Release Date: February 20, 2003
BUFFALO, N.Y. -- When engineers conduct research on groundwater, the water that flows beneath Earth's surface, they usually think of "large-scale" as one watershed -- an area of land where all of the water on it or under it drains into the same place, such as a lake and its tributaries.
Using a 300-node Dell high-performance computing cluster (HPCC) in the Center for Computational Research (CCR) at the University at Buffalo, Alan Rabideau, Ph.D., and Igor Jankovic, Ph.D., are working to turn that definition on its head.
The goal of the researchers is to create what could be the first groundwater model capable of accurately representing how contaminants flow through groundwater in multiple watersheds at a variety of scales, ranging from the size of individual grains of soil to bodies of water that cover many miles.
"Ultimately, we're interested in problems like climate change and its impact on the Great Lakes," says Rabideau, an associate professor in the Department of Civil, Structural and Environmental Engineering in the UB School of Engineering and Applied Sciences.
In addition to Jankovic, UB assistant professor of civil, structural and environmental engineering, the other members of the team are Douglas Flewelling, Ph.D., UB assistant professor of geography, and Matt Becker, Ph.D., UB assistant professor of geology.
The team is focusing on developing more efficient algorithms so that the resulting models accurately represent groundwater flow at many scales. The project requires the power of a computer cluster that has many, independent processors.
The groundwater research group "graduated" to the 300-node Dell cluster it now uses from a Dell mini-cluster that it used grant money to purchase last year.
"The Dell mini-cluster was unbelievably bulletproof," says Jankovic. "You could not crash that machine."
It's not for lack of trying. Last year, Jankovic's simulations of the behavior of contaminants through groundwater chewed through 280,000 central processing unit hours, the equivalent of 32 years of computing time on a personal computer.
"I use the computer to describe the microscopic movement of contaminants," explains Jankovic, "which then helps us to identify the parameters for the equations in the model. In other words, I simulate the system on a microscopic scale in order to get parameters for simulations on a regional scale," he says.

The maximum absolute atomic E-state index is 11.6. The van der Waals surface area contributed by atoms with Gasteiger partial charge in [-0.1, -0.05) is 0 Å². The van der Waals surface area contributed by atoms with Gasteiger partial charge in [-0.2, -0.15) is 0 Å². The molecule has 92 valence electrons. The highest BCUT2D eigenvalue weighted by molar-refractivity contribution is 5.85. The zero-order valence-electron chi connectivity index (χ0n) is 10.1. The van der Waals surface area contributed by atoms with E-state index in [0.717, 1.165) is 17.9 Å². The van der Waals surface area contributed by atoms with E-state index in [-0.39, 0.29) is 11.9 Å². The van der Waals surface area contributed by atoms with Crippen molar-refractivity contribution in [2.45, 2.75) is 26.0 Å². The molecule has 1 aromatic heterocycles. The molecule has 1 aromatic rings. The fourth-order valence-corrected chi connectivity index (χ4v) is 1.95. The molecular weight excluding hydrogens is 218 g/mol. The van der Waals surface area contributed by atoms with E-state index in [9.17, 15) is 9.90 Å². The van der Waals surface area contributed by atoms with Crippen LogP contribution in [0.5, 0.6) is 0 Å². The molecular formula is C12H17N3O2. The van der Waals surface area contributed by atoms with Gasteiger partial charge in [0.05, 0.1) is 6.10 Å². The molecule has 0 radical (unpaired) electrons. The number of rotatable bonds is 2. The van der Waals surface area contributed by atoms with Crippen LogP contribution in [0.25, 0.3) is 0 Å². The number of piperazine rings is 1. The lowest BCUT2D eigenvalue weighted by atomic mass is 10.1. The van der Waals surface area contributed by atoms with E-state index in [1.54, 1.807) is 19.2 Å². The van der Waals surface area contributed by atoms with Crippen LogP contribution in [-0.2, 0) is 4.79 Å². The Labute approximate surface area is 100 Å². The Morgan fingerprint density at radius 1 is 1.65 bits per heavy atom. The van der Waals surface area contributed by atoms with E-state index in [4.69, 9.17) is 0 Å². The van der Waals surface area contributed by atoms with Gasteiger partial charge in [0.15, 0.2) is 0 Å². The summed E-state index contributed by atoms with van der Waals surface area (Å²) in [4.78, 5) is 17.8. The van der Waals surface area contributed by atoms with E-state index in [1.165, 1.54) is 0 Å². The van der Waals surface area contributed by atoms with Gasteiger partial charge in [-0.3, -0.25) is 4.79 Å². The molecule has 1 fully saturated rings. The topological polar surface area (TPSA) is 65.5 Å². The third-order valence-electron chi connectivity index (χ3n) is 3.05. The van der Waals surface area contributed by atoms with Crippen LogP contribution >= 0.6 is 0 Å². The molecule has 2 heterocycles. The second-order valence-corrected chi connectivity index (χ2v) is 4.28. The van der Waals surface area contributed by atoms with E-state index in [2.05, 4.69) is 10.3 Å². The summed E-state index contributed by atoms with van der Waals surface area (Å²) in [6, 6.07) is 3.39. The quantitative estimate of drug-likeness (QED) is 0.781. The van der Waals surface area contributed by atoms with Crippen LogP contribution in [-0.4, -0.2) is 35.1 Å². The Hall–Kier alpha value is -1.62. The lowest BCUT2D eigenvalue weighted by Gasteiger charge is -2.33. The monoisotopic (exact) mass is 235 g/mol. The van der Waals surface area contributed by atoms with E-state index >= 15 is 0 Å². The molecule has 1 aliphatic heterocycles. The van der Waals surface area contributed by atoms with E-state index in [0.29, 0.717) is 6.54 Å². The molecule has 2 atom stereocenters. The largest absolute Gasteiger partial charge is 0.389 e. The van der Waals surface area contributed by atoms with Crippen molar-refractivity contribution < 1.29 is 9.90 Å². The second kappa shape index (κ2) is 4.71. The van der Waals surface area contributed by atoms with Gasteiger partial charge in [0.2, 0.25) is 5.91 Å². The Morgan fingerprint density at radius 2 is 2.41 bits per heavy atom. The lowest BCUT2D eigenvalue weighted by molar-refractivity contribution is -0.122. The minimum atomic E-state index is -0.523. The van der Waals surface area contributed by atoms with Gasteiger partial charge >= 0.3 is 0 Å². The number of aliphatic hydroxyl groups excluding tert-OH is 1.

At the same time, Rabideau studies the chemical end of things, examining and accounting for how differences in individual soil particles influence contaminant transport in groundwater.
"Groundwater systems are fascinating because of the relatively large variations in soil properties that occur over relatively small distances," says Rabideau. "These differences must be accounted for in computer models used to assess the movement and cleanup of pollutants."
In addition to effectively describing processes that occur over multiple scales, the research will require integrating the models with field data and geographic information systems, tasks that Becker and Flewelling are carrying out.
"These challenges cannot be met without the power of multiple, high-speed processors," explains Jankovic.
Existing models of groundwater flow, he adds, were developed decades ago, mostly by the U.S. Geological Survey.
"They have updated these models and added new features, but they were never designed for modern computer architectures," says Rabideau.
Consequently, 21st-century challenges, like studying the complexities of climate change, cannot be tackled adequately using the models.
"If precipitation levels change, for example, as a result of climate change, how is that going to affect levels on the Great Lakes and how will that, in turn, affect groundwater supplies around the lakes?" asks Rabideau.
The exchange between groundwater and the Great Lakes is not well-understood, he added, but it is becoming increasingly important as cities, like Chicago, that border the lakes, increase their reliance on groundwater.
"Traditionally, groundwater models are developed for a particular area in a watershed," explains Rabideau. "The engineers divide the area into a grid, and apply computational tools to do the simulations that are proportional to the size of the area.
"Our approach is fundamentally different. We are developing models not based on the size of a given area, but rather on hydrologic or chemical features that drive the groundwater, such as the number of lakes or changes in soil type."
Such detailed simulations will provide a much more comprehensive view of groundwater, data that will be necessary as demands on groundwater grow and to ensure monitoring of the safety of groundwater supplies that face increasing threats from non-point source pollutants or even terrorist attacks, explained Rabideau.
"We know that contaminants of any kind are incredibly difficult to get out of a groundwater source," he says.
The UB researchers plan to demonstrate their new simulations of groundwater flow on the small scale using Ischua Creek, just south of Buffalo; at the mid-sized scale, using the Trout Lake area in northern Wisconsin, home to hundreds of lakes, and ultimately, the entire Great Lakes watershed, at the large-scale.
The research was initiated by a $1 million Environmental Protection Agency grant awarded to Rabideau in 2000 to do groundwater simulations using supercomputers. Since then, members of the team have been awarded additional grants totaling more than $500,000 by the National Science Foundation.